Drives: Red Flyer
Join Date: Aug 2008
Location: 38.8977° N, 77.0366° W
This guy, a UF grad mind you, absolutely rips Meyer over the reinstatement of Chris Rainey.
Florida coach Urban Meyer, who let talented touchdown-maker Chris Rainey return to practice this week -- one month after Rainey threatened his girlfriend's life -- talks about players like family. They're his children. His sons. In real life, of course, Urban Meyer has a son of his own, and he has two daughters. And so, for a change, I want him to think about this:
Don't think of Chris Rainey as his son.
Think of Chris Rainey's girlfriend as his daughter.
Rainey pleaded guilty to misdemeanor stalking after sending the following text message to his girlfriend: "Time to Die B-tch."
If Chris Rainey sent a threatening text message to one of Urban Meyer's daughters, would he still be on the team?
We'll never know, and good for that. I don't wish ill will on Meyer or his family, but I do wish the single most visible man at Florida -- my alma mater, if you didn't know -- would stop embarrassing UF grads like me who wonder why he's considered such a strong leader when in reality he's weak. Soft. Pathetic.
Meyer cares only about winning games, and if he'd stand there and tell the world, "I care only about winning games," then I could live with it. I'd still be embarrassed that a dangerous cretin like Chris Rainey was allowed to represent my school so soon after telling a woman that it was time to die, b-tch -- but I could live with Meyer being true to who Meyer is, which is a cutthroat coach concerned not with his players or his university, but with his career winning percentage and the $24 million contract that comes with it.
Instead of being honest, though, Meyer resorts to empty talk about "core values" and meaningless blather that Rainey continues to "pay a price" and must "follow guidelines," but in the meantime Meyer is "disappointed" that one of the fastest players in his program told a b-tch that it was time to die.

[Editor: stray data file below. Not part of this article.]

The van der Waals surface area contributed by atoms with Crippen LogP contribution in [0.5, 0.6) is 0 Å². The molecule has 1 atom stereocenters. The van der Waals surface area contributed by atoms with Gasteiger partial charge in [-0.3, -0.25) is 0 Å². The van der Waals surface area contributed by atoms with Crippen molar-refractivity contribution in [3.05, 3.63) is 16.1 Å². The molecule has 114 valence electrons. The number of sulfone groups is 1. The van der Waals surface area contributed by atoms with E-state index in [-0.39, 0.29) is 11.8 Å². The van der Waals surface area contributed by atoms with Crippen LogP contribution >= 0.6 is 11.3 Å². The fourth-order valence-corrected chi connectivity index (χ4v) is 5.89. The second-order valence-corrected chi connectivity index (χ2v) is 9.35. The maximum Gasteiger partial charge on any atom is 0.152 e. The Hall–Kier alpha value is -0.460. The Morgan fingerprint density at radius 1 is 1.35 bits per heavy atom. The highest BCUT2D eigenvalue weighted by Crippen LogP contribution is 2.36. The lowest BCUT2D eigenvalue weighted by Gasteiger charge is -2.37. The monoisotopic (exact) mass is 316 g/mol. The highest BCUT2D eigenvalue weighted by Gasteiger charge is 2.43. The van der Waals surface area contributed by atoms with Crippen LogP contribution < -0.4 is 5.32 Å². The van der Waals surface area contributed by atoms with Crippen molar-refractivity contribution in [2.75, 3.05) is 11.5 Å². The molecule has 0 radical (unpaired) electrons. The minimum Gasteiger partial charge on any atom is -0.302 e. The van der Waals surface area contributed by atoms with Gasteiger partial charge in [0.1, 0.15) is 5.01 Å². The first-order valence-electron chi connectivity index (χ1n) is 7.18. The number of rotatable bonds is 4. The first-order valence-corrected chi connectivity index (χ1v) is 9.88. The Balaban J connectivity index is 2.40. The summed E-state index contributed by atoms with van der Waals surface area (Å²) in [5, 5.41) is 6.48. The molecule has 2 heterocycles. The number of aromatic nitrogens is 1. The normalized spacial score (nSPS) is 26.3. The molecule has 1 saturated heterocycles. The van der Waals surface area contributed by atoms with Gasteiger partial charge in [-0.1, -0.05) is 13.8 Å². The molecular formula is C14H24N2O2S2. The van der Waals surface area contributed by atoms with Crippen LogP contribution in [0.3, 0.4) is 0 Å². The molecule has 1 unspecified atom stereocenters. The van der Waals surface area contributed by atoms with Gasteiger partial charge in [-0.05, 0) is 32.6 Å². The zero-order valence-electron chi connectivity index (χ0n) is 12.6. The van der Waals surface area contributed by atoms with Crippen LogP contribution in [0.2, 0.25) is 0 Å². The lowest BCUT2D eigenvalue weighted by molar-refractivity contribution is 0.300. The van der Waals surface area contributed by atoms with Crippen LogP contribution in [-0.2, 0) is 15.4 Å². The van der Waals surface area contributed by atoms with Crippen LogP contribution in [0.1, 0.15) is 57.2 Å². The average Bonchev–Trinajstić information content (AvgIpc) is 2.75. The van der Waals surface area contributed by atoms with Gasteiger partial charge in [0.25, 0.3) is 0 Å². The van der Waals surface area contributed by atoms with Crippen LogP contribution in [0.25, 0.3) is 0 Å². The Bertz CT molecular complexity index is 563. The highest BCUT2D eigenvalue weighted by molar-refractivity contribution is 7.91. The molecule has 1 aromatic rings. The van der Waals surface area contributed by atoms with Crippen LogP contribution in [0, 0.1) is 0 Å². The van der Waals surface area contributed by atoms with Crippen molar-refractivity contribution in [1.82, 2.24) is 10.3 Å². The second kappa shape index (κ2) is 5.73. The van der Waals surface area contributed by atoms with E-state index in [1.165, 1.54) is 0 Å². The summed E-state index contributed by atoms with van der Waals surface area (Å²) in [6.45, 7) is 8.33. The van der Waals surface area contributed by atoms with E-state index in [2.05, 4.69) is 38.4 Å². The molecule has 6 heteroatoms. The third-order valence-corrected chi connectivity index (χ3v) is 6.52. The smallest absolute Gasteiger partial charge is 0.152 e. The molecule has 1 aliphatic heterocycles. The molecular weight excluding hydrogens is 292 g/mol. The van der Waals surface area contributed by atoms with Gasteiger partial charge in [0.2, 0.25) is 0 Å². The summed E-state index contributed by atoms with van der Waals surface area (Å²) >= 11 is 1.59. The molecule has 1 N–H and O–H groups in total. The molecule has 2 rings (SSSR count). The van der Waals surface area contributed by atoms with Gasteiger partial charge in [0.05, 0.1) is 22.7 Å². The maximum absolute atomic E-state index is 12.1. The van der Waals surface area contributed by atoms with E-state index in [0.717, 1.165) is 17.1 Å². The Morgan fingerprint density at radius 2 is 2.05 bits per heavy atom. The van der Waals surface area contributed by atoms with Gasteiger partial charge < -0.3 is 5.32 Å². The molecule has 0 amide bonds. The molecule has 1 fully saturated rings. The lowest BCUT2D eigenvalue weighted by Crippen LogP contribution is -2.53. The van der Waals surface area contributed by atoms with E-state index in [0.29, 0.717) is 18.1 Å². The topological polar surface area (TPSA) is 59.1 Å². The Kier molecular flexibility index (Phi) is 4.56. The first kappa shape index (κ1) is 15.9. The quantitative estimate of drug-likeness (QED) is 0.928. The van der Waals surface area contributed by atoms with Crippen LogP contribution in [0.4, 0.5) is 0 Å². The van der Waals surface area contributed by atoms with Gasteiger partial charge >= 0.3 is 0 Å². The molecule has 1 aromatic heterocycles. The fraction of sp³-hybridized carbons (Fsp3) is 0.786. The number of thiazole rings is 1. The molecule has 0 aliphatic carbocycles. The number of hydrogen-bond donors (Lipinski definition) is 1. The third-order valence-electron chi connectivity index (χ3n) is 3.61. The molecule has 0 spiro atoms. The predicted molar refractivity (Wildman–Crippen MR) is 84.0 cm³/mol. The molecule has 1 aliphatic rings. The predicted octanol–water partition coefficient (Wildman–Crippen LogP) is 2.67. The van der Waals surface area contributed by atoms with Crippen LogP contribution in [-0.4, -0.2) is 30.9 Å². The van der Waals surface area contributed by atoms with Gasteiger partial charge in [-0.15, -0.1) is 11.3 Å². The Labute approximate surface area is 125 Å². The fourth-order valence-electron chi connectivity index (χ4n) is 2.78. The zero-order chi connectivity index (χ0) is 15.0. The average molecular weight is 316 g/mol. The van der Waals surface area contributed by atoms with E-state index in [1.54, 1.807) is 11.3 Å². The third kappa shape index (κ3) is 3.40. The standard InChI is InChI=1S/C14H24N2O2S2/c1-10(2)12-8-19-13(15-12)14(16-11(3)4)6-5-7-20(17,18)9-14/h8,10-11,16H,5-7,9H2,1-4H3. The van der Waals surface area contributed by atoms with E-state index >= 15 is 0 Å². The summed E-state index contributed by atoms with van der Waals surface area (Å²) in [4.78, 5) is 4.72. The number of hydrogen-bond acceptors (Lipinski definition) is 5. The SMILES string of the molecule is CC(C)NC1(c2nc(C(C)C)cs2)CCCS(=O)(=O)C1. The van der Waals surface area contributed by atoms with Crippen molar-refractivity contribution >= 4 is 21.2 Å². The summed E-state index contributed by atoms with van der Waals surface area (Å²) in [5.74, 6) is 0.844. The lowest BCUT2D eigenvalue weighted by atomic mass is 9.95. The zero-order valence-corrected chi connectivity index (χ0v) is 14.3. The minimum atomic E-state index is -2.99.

What if that b-tch was your daughter, Urban? What then?
Don't tell me this is an irrelevant hypothetical, because it's not. Urban Meyer himself admitted to engaging in such parental role play a few months ago when he confronted an Orlando Sentinel reporter who had quoted receiver Deonte Thompson about the differences between Tim Tebow and John Brantley. Meyer told the Sentinel's Jeremy Fowler, "If that was my son, we'd be going at it right now."
If that was my son ...
Meyer then told Fowler, who was guilty of quoting the 21-year-old Thompson accurately, "You're a bad guy, man. You're a bad guy."
Sickening. Meyer talks about the Florida football family, but the only father he reminds me of is the one who can't control his kids. Rainey was the 25th Florida player arrested under Meyer's watch, or maybe he was the 27th, or maybe he was the 30th.
All three figures have been reported because the truth is, so many Gators have been arrested that it's hard to keep up. Let's give Meyer the benefit of the doubt and go with 25 -- which is 24 more than have been arrested in four years under coach Randy Shannon at Miami.
See, this stuff can be stopped. It's not impossible, and it would require tough love -- kicking players off the team after being charged with a crime, no questions asked, after the 10th or 15th or 20th arrest. After Rainey's arrest on Sept. 14, Meyer said he was "real upset" and then vowed, "enough's enough."
Then the Gators lost two consecutive games. Florida gained 281 yards against Alabama on Oct. 2, and its offense was even worse in the loss to LSU, totaling just 243.
That was Saturday.
Chris Rainey was back with the team Sunday.
Transparent. And dishonest. Off the field, Meyer considers the "core values" of his program to be three no-nos -- no stealing, no drugs, no weapons -- and two affirmatives. Honesty is one. Respect for women is the other.
On the field, Meyer has other core values. I'm not playing with words, either. This is what Meyer said Monday, bemoaning his team's offensive struggles:
"The lack of explosive plays," he said, which "were something we set a trademark for around here. We're void of those right now. We're not having those home-run shots. [That] and, obviously, taking care of the football ... those are the core values of our program on how to win a game."
What we have here is a collision of core values. Last month Chris Rainey told a woman it was "time to die" -- but Rainey also has four career runs of at least 60 yards, and three others of 33 yards or longer.
Respect for women vs. explosive plays.
You see which core value matters more at Florida.
Urban Meyer is a bad guy, man. He's a bad guy.